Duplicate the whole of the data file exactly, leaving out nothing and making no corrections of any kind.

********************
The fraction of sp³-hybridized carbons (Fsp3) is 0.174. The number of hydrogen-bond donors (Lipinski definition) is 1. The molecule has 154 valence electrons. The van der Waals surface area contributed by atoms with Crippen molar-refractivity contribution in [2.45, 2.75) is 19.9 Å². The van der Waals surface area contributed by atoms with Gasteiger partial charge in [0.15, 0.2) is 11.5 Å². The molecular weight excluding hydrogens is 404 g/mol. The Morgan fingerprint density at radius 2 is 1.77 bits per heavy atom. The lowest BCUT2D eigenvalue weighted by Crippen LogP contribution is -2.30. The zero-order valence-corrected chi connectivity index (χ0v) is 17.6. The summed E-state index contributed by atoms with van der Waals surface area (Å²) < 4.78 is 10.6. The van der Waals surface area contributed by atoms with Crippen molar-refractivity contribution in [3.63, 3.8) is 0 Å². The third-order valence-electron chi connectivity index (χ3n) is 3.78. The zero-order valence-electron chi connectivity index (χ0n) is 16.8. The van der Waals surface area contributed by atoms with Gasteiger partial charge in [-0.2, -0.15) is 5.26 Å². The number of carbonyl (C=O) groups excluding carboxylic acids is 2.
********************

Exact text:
The fraction of sp³-hybridized carbons (Fsp3) is 0.174. The number of hydrogen-bond donors (Lipinski definition) is 1. The molecule has 154 valence electrons. The van der Waals surface area contributed by atoms with Crippen molar-refractivity contribution in [2.45, 2.75) is 19.9 Å². The van der Waals surface area contributed by atoms with Gasteiger partial charge in [0.15, 0.2) is 11.5 Å². The molecular weight excluding hydrogens is 404 g/mol. The Morgan fingerprint density at radius 2 is 1.77 bits per heavy atom. The lowest BCUT2D eigenvalue weighted by Crippen LogP contribution is -2.30. The zero-order valence-corrected chi connectivity index (χ0v) is 17.6. The summed E-state index contributed by atoms with van der Waals surface area (Å²) < 4.78 is 10.6. The van der Waals surface area contributed by atoms with Crippen molar-refractivity contribution in [3.63, 3.8) is 0 Å². The third-order valence-electron chi connectivity index (χ3n) is 3.78. The zero-order valence-electron chi connectivity index (χ0n) is 16.8. The van der Waals surface area contributed by atoms with Gasteiger partial charge in [-0.2, -0.15) is 5.26 Å². The number of carbonyl (C=O) groups excluding carboxylic acids is 2.